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Week That Was 

After the wildest week of the wildest presidency in history, the clouded future suddenly unfolds more clearly and, yes, nearer. That includes the end of the Trump presidency.

It was the period during which the president tweeted his exultant expectation that after trading insults and threatening annihilation for a year he would persuade the North Korean dictator this spring to give up his missiles and warheads; announced his plan to get out of Syria and leave Bashar al-Assad to run Syria as he likes but, after the quick humiliation of Assad's chemical attacks on his own people, he arranged, obliquely through the Russians, a muted attack on three vacated Syrian chemical depots; condemned his friend Vladimir Putin by name for the first time and then begged for collaboration and friendship; and, finally, saw the Republican patronage in his own Justice Department once again place him and his presidency in mortal jeopardy by confiscating the records of his shady longtime consigliere, Michael Cohen.

Oh, and it was the week that the president's old nemesis, former FBI Director James Comey, starting his book tour, called the president a serial liar who was morally unfit for the presidency and that Trump unleashed the nastiest personal attack on another citizen ever to leave the lips or pen of a president. It was the week that he dispatched an urgent plea to his imperiled friends by pardoning Scooter Libby for the 13-year-old crimes of lying to the FBI and a grand jury and obstructing justice.

Let's deal with the war issues first, for they offer a ray of sunshine, at least for the many Americans who have lived in fear of Armageddon since the campaigning Trump speculated about using the country's nuclear stocks to solve hard diplomatic problems and encouraged Japan, South Korea and the Philippines to get their own nuclear arsenals.

Trump's poll numbers surged when he jumped on South Korean's suggestion that he have a quick summit with Kim Jong-un in spite of his previous insistence that he would never do it until Kim first agreed to give up his bombs and missiles. The meeting is still doubtful but, no matter what happens, it will not lead to war, unless by accident and panic. Trump will learn what his predecessors did, that "denuclearization" in the North Korean lexicon means a long and indefinite timetable for giving up weaponry or testing in exchange for America's folding its nuclear umbrella and military presence and easing sanctions — "phased, synchronized measures to achieve peace," in the words of Chinese Premier Xi Jinping. It was President George H.W. Bush who removed the last hundred U.S. nuclear weapons from South Korea in 1991.

The likeliest scenario is that, yielding to his advisers, Trump won't agree to the North Korean deal and will fire off more recriminations, but that he, or at least the country, will learn to accept the status quo of a ninth nuclear nation.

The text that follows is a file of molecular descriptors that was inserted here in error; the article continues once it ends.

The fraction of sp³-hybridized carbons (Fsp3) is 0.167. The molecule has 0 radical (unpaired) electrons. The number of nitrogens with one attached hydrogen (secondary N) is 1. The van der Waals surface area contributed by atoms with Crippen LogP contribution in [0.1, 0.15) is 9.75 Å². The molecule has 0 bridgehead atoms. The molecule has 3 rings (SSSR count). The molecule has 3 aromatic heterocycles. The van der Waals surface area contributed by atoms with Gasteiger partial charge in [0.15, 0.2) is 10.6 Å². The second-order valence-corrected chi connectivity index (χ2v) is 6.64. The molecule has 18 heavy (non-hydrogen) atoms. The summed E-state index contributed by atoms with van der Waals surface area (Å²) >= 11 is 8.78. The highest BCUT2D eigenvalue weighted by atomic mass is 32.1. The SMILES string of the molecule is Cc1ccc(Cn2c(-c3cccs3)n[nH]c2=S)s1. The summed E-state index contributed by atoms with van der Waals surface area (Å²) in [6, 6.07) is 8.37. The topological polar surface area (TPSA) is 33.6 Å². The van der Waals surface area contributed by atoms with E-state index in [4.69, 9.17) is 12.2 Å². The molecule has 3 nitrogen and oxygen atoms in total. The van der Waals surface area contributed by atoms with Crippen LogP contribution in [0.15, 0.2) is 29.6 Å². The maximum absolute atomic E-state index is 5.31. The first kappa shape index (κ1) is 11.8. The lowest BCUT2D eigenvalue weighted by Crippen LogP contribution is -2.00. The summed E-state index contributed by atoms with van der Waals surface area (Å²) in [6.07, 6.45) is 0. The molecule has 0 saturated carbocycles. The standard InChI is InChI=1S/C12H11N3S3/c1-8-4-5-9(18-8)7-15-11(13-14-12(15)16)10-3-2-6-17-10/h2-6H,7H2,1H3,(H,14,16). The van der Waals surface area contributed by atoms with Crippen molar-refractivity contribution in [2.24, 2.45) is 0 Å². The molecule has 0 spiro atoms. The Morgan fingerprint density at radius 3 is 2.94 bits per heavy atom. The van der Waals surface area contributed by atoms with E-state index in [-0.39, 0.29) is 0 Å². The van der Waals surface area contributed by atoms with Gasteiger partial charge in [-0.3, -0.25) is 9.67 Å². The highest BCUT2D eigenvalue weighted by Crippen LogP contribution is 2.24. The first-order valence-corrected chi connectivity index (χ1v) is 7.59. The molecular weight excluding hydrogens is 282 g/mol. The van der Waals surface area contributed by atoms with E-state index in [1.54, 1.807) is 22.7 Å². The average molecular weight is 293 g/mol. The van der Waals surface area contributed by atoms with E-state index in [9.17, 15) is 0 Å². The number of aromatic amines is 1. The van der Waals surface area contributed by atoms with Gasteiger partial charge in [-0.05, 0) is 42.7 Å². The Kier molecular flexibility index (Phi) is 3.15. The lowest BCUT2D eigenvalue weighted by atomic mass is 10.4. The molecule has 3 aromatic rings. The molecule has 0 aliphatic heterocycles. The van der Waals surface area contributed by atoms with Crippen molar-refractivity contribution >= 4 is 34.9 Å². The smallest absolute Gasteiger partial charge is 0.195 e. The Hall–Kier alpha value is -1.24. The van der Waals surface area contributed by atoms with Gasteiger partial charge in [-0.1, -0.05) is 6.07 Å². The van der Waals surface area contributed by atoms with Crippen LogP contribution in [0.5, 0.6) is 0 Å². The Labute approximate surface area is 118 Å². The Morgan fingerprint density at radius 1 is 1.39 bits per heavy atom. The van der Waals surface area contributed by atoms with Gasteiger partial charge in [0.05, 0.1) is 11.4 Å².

After the Week That Was, there also is a sort of permanence to the status quo on the eastern Mediterranean: The seven-year civil war in Syria is effectively over and Assad will rule shakily but unmolested by foreign powers until his death or the next coup. It has to be noted, pointlessly now, that President Obama asked the Republican Congress after a catastrophic chemical attack in 2013 to authorize use of American forces, but Congress refused. Trump, beginning his campaign for president, had tweeted days earlier that Obama had to seek congressional authorization.

But it was the shocking raid on Cohen's financial records last week that exhumed the dismal past and prefigured doom. A month ago, I wondered here if Special Counsel Robert Mueller, like Kenneth Starr 20 years earlier, would follow the sex to get to Trump's money. If he did, it would be over, as Trump himself had warned. It feels like it's about over.

After four years of fruitless investigations of Bill and Hillary Clinton, Starr heard about Monica Lewinsky and asked Clinton's attorney general, Janet Reno, for permission to investigate the affair. As always, she obliged. Impeachment followed.

It turns out that for some time federal investigators, whether owing to Trump's indirect payoffs to his paramours or not, have been looking into Cohen's financial dealings, and perhaps those involving Trump to silence negative news before his 2016 election.

The president raged all week, not so much this time at Mueller but at the FBI and the whole U.S. Department of Justice. It was not Mueller who was looking at Trump's syndicate, but federal prosecutors in the southern district of New York, where Trump had been very careful to see that good Republicans loyal to him were in charge. He had made Geoffrey S. Berman, who had given his campaign $2,700, the chief attorney after having Berman visit him and apparently asking for a loyalty promise. Berman was forced to recuse and now another career prosecutor, though also a Republican, is in charge of Trump's future.

Trump's future, and ours, depends upon whether the prosecutor subscribes to Comey's vision of a "higher loyalty" or the president's.

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